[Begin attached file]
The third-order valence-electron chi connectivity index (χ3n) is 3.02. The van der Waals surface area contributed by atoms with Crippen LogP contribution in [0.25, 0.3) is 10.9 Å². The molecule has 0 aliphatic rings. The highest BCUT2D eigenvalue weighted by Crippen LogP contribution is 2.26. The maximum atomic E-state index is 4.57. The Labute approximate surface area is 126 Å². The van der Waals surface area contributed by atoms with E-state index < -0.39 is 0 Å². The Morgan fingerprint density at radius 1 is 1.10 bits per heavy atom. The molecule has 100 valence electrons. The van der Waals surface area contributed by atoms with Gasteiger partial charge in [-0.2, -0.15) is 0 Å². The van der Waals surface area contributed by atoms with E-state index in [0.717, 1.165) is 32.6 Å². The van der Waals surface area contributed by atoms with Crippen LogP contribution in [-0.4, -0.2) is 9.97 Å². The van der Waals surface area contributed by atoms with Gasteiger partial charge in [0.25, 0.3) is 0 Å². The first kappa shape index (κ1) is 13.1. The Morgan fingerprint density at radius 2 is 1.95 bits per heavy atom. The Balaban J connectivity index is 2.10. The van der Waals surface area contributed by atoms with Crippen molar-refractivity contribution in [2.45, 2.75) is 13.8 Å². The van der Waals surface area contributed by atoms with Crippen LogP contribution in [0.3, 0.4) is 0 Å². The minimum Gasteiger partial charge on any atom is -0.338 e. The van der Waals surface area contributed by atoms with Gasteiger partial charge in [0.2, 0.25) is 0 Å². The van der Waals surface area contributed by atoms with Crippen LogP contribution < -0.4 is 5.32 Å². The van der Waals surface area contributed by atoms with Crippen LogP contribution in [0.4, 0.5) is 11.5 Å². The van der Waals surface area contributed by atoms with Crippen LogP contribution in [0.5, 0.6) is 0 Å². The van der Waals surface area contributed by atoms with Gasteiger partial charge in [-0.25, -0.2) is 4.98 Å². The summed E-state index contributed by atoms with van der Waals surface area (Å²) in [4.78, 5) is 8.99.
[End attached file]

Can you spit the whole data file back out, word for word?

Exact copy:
The third-order valence-electron chi connectivity index (χ3n) is 3.02. The van der Waals surface area contributed by atoms with Crippen LogP contribution in [0.25, 0.3) is 10.9 Å². The molecule has 0 aliphatic rings. The highest BCUT2D eigenvalue weighted by Crippen LogP contribution is 2.26. The maximum atomic E-state index is 4.57. The Labute approximate surface area is 126 Å². The van der Waals surface area contributed by atoms with E-state index < -0.39 is 0 Å². The Morgan fingerprint density at radius 1 is 1.10 bits per heavy atom. The molecule has 100 valence electrons. The van der Waals surface area contributed by atoms with Gasteiger partial charge in [-0.2, -0.15) is 0 Å². The van der Waals surface area contributed by atoms with E-state index in [0.717, 1.165) is 32.6 Å². The van der Waals surface area contributed by atoms with Crippen LogP contribution in [-0.4, -0.2) is 9.97 Å². The van der Waals surface area contributed by atoms with Gasteiger partial charge in [0.25, 0.3) is 0 Å². The first kappa shape index (κ1) is 13.1. The Morgan fingerprint density at radius 2 is 1.95 bits per heavy atom. The Balaban J connectivity index is 2.10. The van der Waals surface area contributed by atoms with Crippen molar-refractivity contribution in [2.45, 2.75) is 13.8 Å². The van der Waals surface area contributed by atoms with Crippen LogP contribution in [0.3, 0.4) is 0 Å². The minimum Gasteiger partial charge on any atom is -0.338 e. The van der Waals surface area contributed by atoms with Gasteiger partial charge in [0.2, 0.25) is 0 Å². The van der Waals surface area contributed by atoms with Crippen LogP contribution < -0.4 is 5.32 Å². The van der Waals surface area contributed by atoms with Crippen LogP contribution in [0.4, 0.5) is 11.5 Å². The van der Waals surface area contributed by atoms with Crippen LogP contribution in [0.5, 0.6) is 0 Å². The van der Waals surface area contributed by atoms with Gasteiger partial charge in [-0.25, -0.2) is 4.98 Å². The summed E-state index contributed by atoms with van der Waals surface area (Å²) in [4.78, 5) is 8.99.